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Mark Fisher
Edinburgh, Scotland, United Kingdom
Follow me on Twitter at MarkFFisher, WriteAboutTheat and LimelightXTC I am a freelance journalist and critic specialising in theatre and the arts. Publications I write for include the Guardian and the Scotsman. I am the author of The Edinburgh Fringe Survival Guide: how to make your show a success and How to Write About Theatre: A Manual for Critics, Students and Bloggers. I am also editor of The XTC Bumper Book of Fun for Boys and Girls: A Limelight Anthology. From 2000-2003, I was the editor of The List magazine, Glasgow and Edinburgh's arts and events guide.
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Monday, November 10, 2008

4.48 Psychosis

© Mark Fisher - published in The Guardian

4.48 Psychosis
Cumbernauld theatre, Cumbernauld
4 out of 5

There are three players in Adrian Osmond's audacious staging of Sarah Kane's swan song. The first is you. To enter the theatre, audience members are taken individually into the dark by an usher wearing night-vision goggles. Having stumbled to your seat, you are clueless as to your surroundings. It negates the social aspect of theatre and turns you inwardly on yourself.

The second player is a tape recording. Working with sound designer Kenny MacLeod, Osmond recorded Kane's text before rehearsals began. Rather than using one voice, he fragmented the script into a panoply of speakers, ranging in age, gender and class. The intention is to turn the playwright's private evocation of a mind in deep depression into something universal, reminding us that mental illness can affect anyone.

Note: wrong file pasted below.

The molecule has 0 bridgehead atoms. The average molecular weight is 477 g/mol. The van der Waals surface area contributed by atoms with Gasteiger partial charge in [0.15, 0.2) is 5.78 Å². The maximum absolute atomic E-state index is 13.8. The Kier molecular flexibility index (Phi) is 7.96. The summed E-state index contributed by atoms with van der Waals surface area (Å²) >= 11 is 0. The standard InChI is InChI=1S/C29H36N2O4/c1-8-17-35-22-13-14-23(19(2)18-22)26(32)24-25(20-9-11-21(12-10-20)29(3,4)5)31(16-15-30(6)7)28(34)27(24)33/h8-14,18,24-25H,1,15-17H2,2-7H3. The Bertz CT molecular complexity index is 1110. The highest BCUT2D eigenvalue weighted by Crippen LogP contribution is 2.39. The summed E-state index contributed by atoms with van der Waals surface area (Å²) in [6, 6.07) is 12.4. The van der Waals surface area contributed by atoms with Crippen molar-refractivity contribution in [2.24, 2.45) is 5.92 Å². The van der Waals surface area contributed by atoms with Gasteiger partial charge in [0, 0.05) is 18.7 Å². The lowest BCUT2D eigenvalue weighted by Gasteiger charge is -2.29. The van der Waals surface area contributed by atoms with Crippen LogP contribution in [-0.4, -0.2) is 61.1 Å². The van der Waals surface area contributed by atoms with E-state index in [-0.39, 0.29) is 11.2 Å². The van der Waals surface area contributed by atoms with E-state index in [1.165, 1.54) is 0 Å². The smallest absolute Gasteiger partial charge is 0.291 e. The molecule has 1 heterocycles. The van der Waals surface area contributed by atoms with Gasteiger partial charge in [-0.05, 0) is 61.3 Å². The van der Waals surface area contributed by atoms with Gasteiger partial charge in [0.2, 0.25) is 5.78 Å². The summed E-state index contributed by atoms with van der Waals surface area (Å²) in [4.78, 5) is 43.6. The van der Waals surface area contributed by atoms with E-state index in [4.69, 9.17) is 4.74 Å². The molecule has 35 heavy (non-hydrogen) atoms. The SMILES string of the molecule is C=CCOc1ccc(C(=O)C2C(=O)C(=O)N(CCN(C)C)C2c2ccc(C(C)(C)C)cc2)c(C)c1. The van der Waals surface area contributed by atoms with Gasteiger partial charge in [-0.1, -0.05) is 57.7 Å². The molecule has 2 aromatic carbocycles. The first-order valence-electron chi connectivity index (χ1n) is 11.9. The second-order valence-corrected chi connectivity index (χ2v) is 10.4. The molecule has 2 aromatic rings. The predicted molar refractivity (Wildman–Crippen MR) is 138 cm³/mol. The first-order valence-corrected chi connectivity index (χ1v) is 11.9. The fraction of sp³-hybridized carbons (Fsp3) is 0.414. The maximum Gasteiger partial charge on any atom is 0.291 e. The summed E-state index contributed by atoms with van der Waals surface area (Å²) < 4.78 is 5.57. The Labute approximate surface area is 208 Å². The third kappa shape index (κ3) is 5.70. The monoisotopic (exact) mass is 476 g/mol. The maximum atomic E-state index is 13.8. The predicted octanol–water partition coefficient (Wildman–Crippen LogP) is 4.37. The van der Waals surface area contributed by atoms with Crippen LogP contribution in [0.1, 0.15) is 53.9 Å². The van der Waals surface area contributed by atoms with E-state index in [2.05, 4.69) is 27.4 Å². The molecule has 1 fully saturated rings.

It is only after we have come to terms with all this that the third player comes flickering into view. Actor Keith Macpherson emerges from the gloom, standing in a bare room with a rope hanging from the ceiling and window frames looking out at our anonymous gaze. Whether he is calmly shaving or writhing in mental anguish, Macpherson is haunted by the tape's interior soundtrack, a man replaying the day's events in the loneliest hours of the morning.

In juxtaposing these three players the production adds an unsettling quality to an already disturbing play. Your own isolation widens the gulf between you and Macpherson even though the voices pull you in the opposite direction to suggest his experience is not unique. At the end, after the naked actor has gone to his watery grave, we do not applaud. It is partly because of the bleak subject matter, but largely because we have been made incapable of collective action. We leave, as we entered, alone.

© Mark Fisher, 2008

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